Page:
"I'm very happy the game is over," said Ray when it was. "I was kind of hoping, at the end, that the score would get a little closer." Quite an admission from a man who says he walks the streets, unable to sleep, after losses. Tom himself barely slept the night after the game, but the 25-point final margin notwithstanding, he knew his father had done him and his fledgling program a big favor. Illinois at Chicago Circle, which is named after the confluence of expressways around its concrete campus, at least had found someone to give it a lift onto the off-ramp from obscurity.
The UICC basketball team has all the Division I trappings—the scholarships, the schedule and, soon, the arena—everything, that is, except a nickname. The 16-year-old school once called its teams the Chikas, after an Indian tribe thought to have inhabited the shores of Lake Michigan. When it turned out that the tribe may never have existed and that Chikas was pronounced just like chicas, Spanish slang for young women, the school, which has a goodly number of Hispanic students, dropped the name. So now its teams are simply known as the Chicago Circle.
"What's our mascot going to do," asks 7'2" Center Dave Williams. "Go out on the court and run around in circles?" The administration is searching for a name and presumably isn't interested in the irreverent (the Chicago Seven), cutesy (the Chi-lini) or witty (the Vicious Circle, which the pep club calls itself). It prefers, instead, something "marketable."
Locally, at least, UICC is beginning to make a name for itself without a nickname. The credit goes to Tom's top recruiter, Willie Little. He joined the Circle staff in 1980 from nearby Manley High, where he had won a state title that year, and Chicago's fertile high school gyms are his bailiwick. Among his products at Manley was 6'10" Purdue sophomore Russell Cross, who almost decided to enroll at UICC at the last minute. Two weeks ago, Little and Meyer got an oral commitment from 6'9" Andre Moore of Carver High the day after he'd visited Ray Meyer and his 32-year-old recruiter son, Joey, Ray's heir designate at DePaul.
The three Meyer boys—the youngest is Bob, a/k/a Binky, who was one of the TV announcers for the DePaul-UICC game—grew up with a man who admits he was more a coach than a father. Like everyone else in the family, they called him Coach.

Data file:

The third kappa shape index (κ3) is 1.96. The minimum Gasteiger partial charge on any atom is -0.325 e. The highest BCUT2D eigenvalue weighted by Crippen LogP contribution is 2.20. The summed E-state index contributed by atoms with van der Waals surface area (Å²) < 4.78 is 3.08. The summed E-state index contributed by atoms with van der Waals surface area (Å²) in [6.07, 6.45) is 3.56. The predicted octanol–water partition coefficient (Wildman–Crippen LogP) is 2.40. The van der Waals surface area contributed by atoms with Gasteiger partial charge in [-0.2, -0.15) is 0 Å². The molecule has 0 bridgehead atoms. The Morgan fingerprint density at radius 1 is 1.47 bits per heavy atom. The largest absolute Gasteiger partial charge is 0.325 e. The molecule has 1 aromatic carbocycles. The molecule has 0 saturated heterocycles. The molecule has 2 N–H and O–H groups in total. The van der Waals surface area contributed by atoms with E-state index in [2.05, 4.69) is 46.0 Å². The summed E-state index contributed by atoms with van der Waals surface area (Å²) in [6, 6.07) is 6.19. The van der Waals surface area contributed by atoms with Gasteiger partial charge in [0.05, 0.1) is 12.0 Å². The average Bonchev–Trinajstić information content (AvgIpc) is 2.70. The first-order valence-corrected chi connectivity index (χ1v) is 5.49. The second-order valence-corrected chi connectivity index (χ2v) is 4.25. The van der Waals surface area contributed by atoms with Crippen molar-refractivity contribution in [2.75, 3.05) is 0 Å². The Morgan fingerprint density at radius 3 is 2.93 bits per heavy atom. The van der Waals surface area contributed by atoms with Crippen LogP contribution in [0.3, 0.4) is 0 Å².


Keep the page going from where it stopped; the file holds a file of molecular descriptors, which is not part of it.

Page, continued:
Joey was always the talented one, shy and introverted but a local high school star. No one is surprised that he is eighth on the DePaul alltime scoring list. Tom, on the other hand, had his high school career retarded by rheumatic fever, but he worked diligently with weights and eventually found a role as a shooter on his father's teams in the mid-'60s. He began coaching while in college—at St. Benedict's High during his senior year—and had winning records at two other Chicago-area high schools before accepting the UICC job in 1977. Tom goes through every conditioning program he prepares for his players; two of them suffered heat exhaustion doing a preseason running drill he'd tested himself. It's not uncommon for Tom's wife, Mary, to retrieve him from some byway where he has cramped up while running.
"Coach is portrayed as a mild-mannered person," says Tom, "but if you were sick, you had to hide. He understood pneumonia, but there was no such thing as a cold. Coach himself never admits to pain, never admits to feelings. We were religious because Coach was religious, and the things we did we were expected to do. If you had problems—with a girl friend, say, or with finding the money for a car—Mom took care of that. I saw that movie The Great Santini and had to laugh. Coach ran things like that."
On the evening Coach had been more than just a coach, Tom knew exactly what he wanted to tell him. He met Ray more than halfway up the sideline after the final buzzer had sounded and said, "Thanks for playing me, Dad."